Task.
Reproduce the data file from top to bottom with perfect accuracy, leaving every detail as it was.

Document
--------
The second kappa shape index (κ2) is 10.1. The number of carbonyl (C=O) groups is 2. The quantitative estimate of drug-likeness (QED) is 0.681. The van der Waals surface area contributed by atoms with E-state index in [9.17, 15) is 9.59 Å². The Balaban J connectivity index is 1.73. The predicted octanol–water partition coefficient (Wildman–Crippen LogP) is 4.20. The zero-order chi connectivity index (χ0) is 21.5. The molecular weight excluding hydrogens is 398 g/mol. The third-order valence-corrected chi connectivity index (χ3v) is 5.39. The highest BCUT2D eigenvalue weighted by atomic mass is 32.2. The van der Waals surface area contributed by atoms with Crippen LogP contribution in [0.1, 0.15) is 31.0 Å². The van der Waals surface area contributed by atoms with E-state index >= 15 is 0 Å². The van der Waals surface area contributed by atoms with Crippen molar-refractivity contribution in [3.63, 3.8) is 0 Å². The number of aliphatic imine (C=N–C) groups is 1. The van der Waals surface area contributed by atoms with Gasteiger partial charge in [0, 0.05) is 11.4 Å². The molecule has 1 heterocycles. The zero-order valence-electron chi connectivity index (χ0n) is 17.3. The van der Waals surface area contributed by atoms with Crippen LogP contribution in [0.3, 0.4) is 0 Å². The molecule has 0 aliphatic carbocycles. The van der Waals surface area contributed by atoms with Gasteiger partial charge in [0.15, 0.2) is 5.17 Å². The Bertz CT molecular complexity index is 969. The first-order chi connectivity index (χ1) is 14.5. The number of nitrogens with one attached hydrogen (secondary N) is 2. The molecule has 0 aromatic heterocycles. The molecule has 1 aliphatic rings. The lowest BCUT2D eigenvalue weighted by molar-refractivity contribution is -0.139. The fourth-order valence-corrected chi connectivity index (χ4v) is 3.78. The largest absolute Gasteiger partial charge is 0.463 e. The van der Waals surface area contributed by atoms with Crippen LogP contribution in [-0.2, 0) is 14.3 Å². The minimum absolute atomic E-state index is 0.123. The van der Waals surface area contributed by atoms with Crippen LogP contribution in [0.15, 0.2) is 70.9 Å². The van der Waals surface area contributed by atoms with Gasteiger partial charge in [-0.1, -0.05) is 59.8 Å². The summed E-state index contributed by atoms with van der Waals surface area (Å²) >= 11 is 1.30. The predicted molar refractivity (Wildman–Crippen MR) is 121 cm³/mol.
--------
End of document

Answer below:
The second kappa shape index (κ2) is 10.1. The number of carbonyl (C=O) groups is 2. The quantitative estimate of drug-likeness (QED) is 0.681. The van der Waals surface area contributed by atoms with E-state index in [9.17, 15) is 9.59 Å². The Balaban J connectivity index is 1.73. The predicted octanol–water partition coefficient (Wildman–Crippen LogP) is 4.20. The zero-order chi connectivity index (χ0) is 21.5. The molecular weight excluding hydrogens is 398 g/mol. The third-order valence-corrected chi connectivity index (χ3v) is 5.39. The highest BCUT2D eigenvalue weighted by atomic mass is 32.2. The van der Waals surface area contributed by atoms with Crippen LogP contribution in [0.1, 0.15) is 31.0 Å². The van der Waals surface area contributed by atoms with E-state index >= 15 is 0 Å². The van der Waals surface area contributed by atoms with Crippen molar-refractivity contribution in [3.63, 3.8) is 0 Å². The number of aliphatic imine (C=N–C) groups is 1. The van der Waals surface area contributed by atoms with Gasteiger partial charge in [0, 0.05) is 11.4 Å². The molecule has 1 heterocycles. The zero-order valence-electron chi connectivity index (χ0n) is 17.3. The van der Waals surface area contributed by atoms with Crippen LogP contribution in [0.3, 0.4) is 0 Å². The molecule has 0 aliphatic carbocycles. The van der Waals surface area contributed by atoms with Gasteiger partial charge in [0.15, 0.2) is 5.17 Å². The Bertz CT molecular complexity index is 969. The first-order chi connectivity index (χ1) is 14.5. The number of nitrogens with one attached hydrogen (secondary N) is 2. The molecule has 0 aromatic heterocycles. The molecule has 1 aliphatic rings. The lowest BCUT2D eigenvalue weighted by molar-refractivity contribution is -0.139. The fourth-order valence-corrected chi connectivity index (χ4v) is 3.78. The largest absolute Gasteiger partial charge is 0.463 e. The van der Waals surface area contributed by atoms with Crippen LogP contribution in [-0.2, 0) is 14.3 Å². The minimum absolute atomic E-state index is 0.123. The van der Waals surface area contributed by atoms with Crippen LogP contribution in [0.15, 0.2) is 70.9 Å². The van der Waals surface area contributed by atoms with Gasteiger partial charge in [-0.1, -0.05) is 59.8 Å². The summed E-state index contributed by atoms with van der Waals surface area (Å²) >= 11 is 1.30. The predicted molar refractivity (Wildman–Crippen MR) is 121 cm³/mol.